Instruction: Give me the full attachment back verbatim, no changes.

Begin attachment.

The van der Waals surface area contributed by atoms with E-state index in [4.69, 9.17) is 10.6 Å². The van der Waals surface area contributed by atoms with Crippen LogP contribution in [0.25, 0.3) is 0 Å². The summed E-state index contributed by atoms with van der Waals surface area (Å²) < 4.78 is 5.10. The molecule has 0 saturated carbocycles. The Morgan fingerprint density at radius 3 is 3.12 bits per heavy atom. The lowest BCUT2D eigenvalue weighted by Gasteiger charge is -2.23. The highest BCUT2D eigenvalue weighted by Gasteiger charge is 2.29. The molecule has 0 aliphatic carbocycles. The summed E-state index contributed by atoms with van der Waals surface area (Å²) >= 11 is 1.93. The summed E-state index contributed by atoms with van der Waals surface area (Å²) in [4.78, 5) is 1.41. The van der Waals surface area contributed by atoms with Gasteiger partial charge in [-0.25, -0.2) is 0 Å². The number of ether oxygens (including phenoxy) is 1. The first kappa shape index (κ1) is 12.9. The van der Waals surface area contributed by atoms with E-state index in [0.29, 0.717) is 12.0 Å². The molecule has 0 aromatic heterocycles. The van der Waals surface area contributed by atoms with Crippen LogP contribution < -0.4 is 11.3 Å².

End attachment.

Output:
The van der Waals surface area contributed by atoms with E-state index in [4.69, 9.17) is 10.6 Å². The van der Waals surface area contributed by atoms with Crippen LogP contribution in [0.25, 0.3) is 0 Å². The summed E-state index contributed by atoms with van der Waals surface area (Å²) < 4.78 is 5.10. The molecule has 0 saturated carbocycles. The Morgan fingerprint density at radius 3 is 3.12 bits per heavy atom. The lowest BCUT2D eigenvalue weighted by Gasteiger charge is -2.23. The highest BCUT2D eigenvalue weighted by Gasteiger charge is 2.29. The molecule has 0 aliphatic carbocycles. The summed E-state index contributed by atoms with van der Waals surface area (Å²) >= 11 is 1.93. The summed E-state index contributed by atoms with van der Waals surface area (Å²) in [4.78, 5) is 1.41. The van der Waals surface area contributed by atoms with Gasteiger partial charge in [-0.25, -0.2) is 0 Å². The number of ether oxygens (including phenoxy) is 1. The first kappa shape index (κ1) is 12.9. The van der Waals surface area contributed by atoms with E-state index in [0.29, 0.717) is 12.0 Å². The molecule has 0 aromatic heterocycles. The van der Waals surface area contributed by atoms with Crippen LogP contribution < -0.4 is 11.3 Å².